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Shepard Fairey Unveils New Mural in West Hollywood

The street artist, best known for his Obama "Hope" image, talks to THR about his largest artwork to date, located at the city's new library.

Visitors to the new West Hollywood Library will encounter a huge mural by artist Shepard Fairey, called “West Hollywood Peace Elephant,” dominating a huge wall of the building. The enormous artwork measures 70 by 106 feet and features a large elephant holding a flower from which red and gold rays of sun emanate. A large dove also figures in the piece.

The mural was unveiled on Wednesday, Oct. 12, in the parking lot of the library, at a party sponsored by Cadillac, Vanity Fair and Museum of Contemporary Art, which formed a partnership to commission the artwork as well as pieces by the artists Retna and Kenny Scharf. The project is an offshoot of MOCA’s recent show "Art in the Streets."

Fairey talked to The Hollywood Reporter about the work plus an additional piece that was commissioned by the city of West Hollywood inside the $64-million complex, located at 626 N. San Vicente Boulevard. Designed by Johnson Favaro, the library has won raves from architecture critics for its sleek, curved exterior and alternating bands of floor-to-ceiling glass offering generous natural light.

The Hollywood Reporter: Why an elephant?

Shepard Fairey: The core values of West Hollywood were something I did research on. I wanted the work to be appropriate for the philosophy of the city. Peace, freedom, creativity, tolerance. I might be paraphrasing slightly, were all general ideas that came up. So I decided that peace would be a big theme of the mural that I did inside and I carried that to what I did outside. An elephant holding a flower is a pro-peace image.

THR: You’ve incorporated landmarks like the famous Emser Tile building into the indoor murals. What are some of the other recognizable West Hollywood sights in that work?

Fairey: The Sunset Tower which is a really great deco building. The Roxy which I think is a really cool theater. There’s the Schindler House which is less known. It’s tucked away and a really cool piece of architecture. The Pacific Design Center is in there.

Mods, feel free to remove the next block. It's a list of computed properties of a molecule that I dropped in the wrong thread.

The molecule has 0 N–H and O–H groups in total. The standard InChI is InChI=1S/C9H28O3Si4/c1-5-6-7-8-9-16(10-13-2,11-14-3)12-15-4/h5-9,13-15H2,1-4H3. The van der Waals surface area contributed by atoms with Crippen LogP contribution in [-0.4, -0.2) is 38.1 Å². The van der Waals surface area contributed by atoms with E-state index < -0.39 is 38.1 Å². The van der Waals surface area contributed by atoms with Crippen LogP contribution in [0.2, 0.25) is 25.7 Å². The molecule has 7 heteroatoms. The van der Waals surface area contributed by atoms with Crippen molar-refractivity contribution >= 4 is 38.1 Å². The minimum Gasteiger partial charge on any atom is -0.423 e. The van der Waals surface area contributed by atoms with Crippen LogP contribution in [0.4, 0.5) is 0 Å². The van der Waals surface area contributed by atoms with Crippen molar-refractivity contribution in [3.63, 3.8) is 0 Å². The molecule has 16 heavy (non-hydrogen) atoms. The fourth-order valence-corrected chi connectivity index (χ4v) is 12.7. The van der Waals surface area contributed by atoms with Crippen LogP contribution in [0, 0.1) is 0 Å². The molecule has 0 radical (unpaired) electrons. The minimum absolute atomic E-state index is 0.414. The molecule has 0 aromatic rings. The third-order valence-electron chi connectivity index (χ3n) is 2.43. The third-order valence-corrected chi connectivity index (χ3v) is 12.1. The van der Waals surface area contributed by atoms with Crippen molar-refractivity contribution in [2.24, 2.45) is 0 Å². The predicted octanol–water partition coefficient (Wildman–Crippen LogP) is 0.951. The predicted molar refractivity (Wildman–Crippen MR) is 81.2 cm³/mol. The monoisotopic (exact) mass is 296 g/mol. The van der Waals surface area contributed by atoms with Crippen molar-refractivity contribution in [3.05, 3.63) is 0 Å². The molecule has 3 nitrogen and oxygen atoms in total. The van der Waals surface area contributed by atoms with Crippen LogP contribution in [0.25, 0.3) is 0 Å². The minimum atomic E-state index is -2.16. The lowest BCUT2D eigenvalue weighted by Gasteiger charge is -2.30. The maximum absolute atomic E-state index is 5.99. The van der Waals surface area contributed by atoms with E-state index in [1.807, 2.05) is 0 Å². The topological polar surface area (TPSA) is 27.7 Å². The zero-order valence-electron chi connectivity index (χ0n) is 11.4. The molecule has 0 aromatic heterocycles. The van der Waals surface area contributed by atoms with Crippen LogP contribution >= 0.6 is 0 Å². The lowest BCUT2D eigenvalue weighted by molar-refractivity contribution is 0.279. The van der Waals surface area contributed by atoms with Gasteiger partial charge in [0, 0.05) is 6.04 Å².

THR: Were you able to get the new Red Building in there?

Fairey: It’s just the blue building but it’s executed in gold. I think that cluster [of the Red, Blue and Green structure] is pretty impressive. But it’s a little maybe plain for my personal taste, like if I was going to build a building it probably wouldn’t look like that the way the surfaces are reflective.

THR: What do you think of the library?

Fairey: A lot of public buildings end up feeling very sterile. It’s very elegant and very organic. And there’s a botanical motif going through the entire thing. It made it very easy to connect to the whole thing because I use a lot of flowers in my work.

THR: Is the mural gonna stick around?

Fairey: Well, they are only guaranteed to keep them for a year but they may keep them longer since it was really time consuming to do. What I think they do is they play it safe. They say, ‘Well, we’ll keep it for at least a year.’ So they have an out if everybody says they hate it or they will keep it longer if everyone likes it. You know politicians have to qualify it. But honestly everyone involved with the library project has been very cool and they have gone to bat for art. The good thing is they are getting a good response.

THR: What else are you working on?

Fairey: I have a show in London in the spring and a show in New York. I might be doing a project over on La Brea next month that’s a fairly big thing. It’s potentially right across from American  Rag, a mural on that building there.

THR: If you had the opportunity to do a mural on any famous landmark in the world, from Grand Central Station to the Louvre, what would it be?

Fairey: I think the side of the Staples Center where you could see it from the freeway, where there’s a big free piece of art for everyone who has to sit in their car in traffic. Something to make the commute a little better. There are a lot of amazing landmarks where it would be a coup if it were about my ego but those things probably are better left alone.

THR: What books do you recommend everyone go and check out of the library?

Fairey: I think everybody oughta read 1984 for sure. Everyone who likes art should check out Rauschenberg/Art and Life. Everybody oughta read To Kill a Mockingbird. It sounds cliche but they are classics for a reason. 

What do you think?

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